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Although mother nature threw us a curveball, the Bring It Home Mental Health Housing Forum  on November 15, 2018 in New York City was a great success. Nearly 100 hearty New Yorkers gathered to learn about the Bring It Home campaign and how they can help the over 40,000 individuals living in community-based NYS mental health housing programs who are at risk of losing their stability due to a lack of funding for the programs that aids them in their recovery.

We first heard from Ralph Fasano, Executive Director of housing provider Concern for Independent Living, who spoke about the history of community-based mental health housing programs in NYS & some of the issues facing housing providers due to limited funding.  “NYS has such a rich history of providing this type of (mental health) housing. We’ve built some of the best models in the country, but unfortunately the state hasn’t recognized that when you create housing, you need to fund it adequately to keep up with the constantly rising costs of utilities, maintenance, staff fringe benefits, etc. Because of inadequate reimbursement from New York State, we have had to reduce the number of staff in these essential programs, which then affects the services of the residents.”

Jim Mutton, Director of NYC Operations at Concern for Independent Living, highlighted the direct impact of underfunding on NYC housing programs and outlined the need for adequate funding. “The needs for (mental health) housing programs greater more than ever. We have more homeless individuals living in NYC than we have ever had. However, (mental health) housing programs are now about 40% behind the cost of inflation. The challenge that we have today is that we need to show NYS voters and legislators that our programs are in dire need of additional funding & they must increase the reimbursement rates to match today’s costs.”

Attendees were lucky to hear from two individuals who were former residents in housing programs who now work as Tenant Leaders at NYC provider Community Access. Eugene Smith told his story about how mental health housing turned his life around. “I was living with trauma, had no place to go, and was living out of my backpack. I’ve been living in Community Access’ supportive housing program for over 10 years and have not been back in jail since I found their program. I have found independence while living in my beautiful apartment and I’ve also been training to become a Peer Specialist so I can help my fellow residents in their recovery.”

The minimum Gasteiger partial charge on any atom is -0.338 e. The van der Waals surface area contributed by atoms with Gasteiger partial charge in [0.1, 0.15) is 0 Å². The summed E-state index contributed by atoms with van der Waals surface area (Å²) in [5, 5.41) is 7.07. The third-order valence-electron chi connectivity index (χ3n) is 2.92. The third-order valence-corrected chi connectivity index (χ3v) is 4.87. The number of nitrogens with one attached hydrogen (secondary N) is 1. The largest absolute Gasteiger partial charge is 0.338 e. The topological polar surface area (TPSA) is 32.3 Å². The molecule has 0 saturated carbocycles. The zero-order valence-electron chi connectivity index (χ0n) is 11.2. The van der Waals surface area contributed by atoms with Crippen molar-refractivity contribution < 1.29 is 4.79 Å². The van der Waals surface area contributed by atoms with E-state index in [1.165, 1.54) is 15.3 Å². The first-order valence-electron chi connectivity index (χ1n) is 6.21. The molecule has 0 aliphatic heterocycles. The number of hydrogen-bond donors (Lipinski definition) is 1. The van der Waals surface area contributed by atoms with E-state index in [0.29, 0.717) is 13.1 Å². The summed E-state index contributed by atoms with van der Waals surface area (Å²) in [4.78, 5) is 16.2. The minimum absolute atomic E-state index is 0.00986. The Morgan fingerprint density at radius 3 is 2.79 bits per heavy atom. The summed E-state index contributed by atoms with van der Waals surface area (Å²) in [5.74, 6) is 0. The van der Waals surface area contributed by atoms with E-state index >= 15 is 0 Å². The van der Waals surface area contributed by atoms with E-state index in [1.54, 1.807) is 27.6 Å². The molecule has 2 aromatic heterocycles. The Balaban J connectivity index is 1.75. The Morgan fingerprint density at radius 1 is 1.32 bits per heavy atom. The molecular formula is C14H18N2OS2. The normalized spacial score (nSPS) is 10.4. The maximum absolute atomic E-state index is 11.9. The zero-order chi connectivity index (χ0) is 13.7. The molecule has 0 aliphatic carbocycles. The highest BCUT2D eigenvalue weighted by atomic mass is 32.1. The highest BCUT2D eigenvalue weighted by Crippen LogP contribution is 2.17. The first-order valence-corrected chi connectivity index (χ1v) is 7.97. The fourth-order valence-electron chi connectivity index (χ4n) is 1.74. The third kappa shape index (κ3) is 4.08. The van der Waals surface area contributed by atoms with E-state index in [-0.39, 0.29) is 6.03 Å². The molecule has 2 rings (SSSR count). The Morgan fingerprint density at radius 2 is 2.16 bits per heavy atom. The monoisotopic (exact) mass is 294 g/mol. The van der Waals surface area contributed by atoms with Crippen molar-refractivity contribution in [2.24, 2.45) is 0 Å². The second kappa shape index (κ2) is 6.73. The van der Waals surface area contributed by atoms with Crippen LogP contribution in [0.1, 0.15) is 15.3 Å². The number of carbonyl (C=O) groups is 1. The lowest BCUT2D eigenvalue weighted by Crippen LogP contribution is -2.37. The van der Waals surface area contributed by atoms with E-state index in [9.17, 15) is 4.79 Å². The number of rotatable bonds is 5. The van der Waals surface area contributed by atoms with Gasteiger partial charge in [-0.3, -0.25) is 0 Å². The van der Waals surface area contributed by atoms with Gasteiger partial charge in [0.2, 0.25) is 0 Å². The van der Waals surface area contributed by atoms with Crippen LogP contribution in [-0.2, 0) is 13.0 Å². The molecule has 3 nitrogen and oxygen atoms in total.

Attendees were also briefed about how they can assist the campaign in both traditional and social media. Melissa Mansfield, Vice-President of SKDKnickerbocker, spoke about Bring It Home’s new project “Humans of Mental Health Housing (HOMHH)” which will highlight the numerous stories of current & former residents and their families, as well as staff who work in mental health housing programs. “HOMHH was created to increase awareness of the human impact of NYS mental health housing programs to both the public and elected officials because unless someone or someone’s family member has lived or worked in the field, most people wouldn’t’ know about how these programs change lives. These people aren’t just lines in a budget. They are New Yorkers who need help in their recovery & their jobs.”

Lastly, Marc Greenberg, Executive Director of the Interfaith Assembly on Homelessness & Housing spoke to attendees about the importance of mental health housing programs to the NYS faith community and also introduced Wook Choi, founder of Oogie Art Studio, and some students of hers who created beautiful art pieces based on the importance of mental health care. The art was displayed at the event and some of the pieces will be loaned to mental health housing facilities to enhance the homes for their residents.

Thanks to Carla Rabinowitz, Advocacy Coordinator at Community Access, for promoting and gathering volunteers for the event. Other thanks goes out to Reverend Chris Mietlowski for graciously allowing the campaign to use the Gustavus Adolphus Lutheran Church as a venue, and to everyone who spoke and attended that evening. 

Keep an eye out for future events and let’s continue to gather to urge New York State to Bring It Home!

Click here to download a brief social media guidance document with messages you can use to promote Bring it Home’s ask of “Better Funding for Better Care”.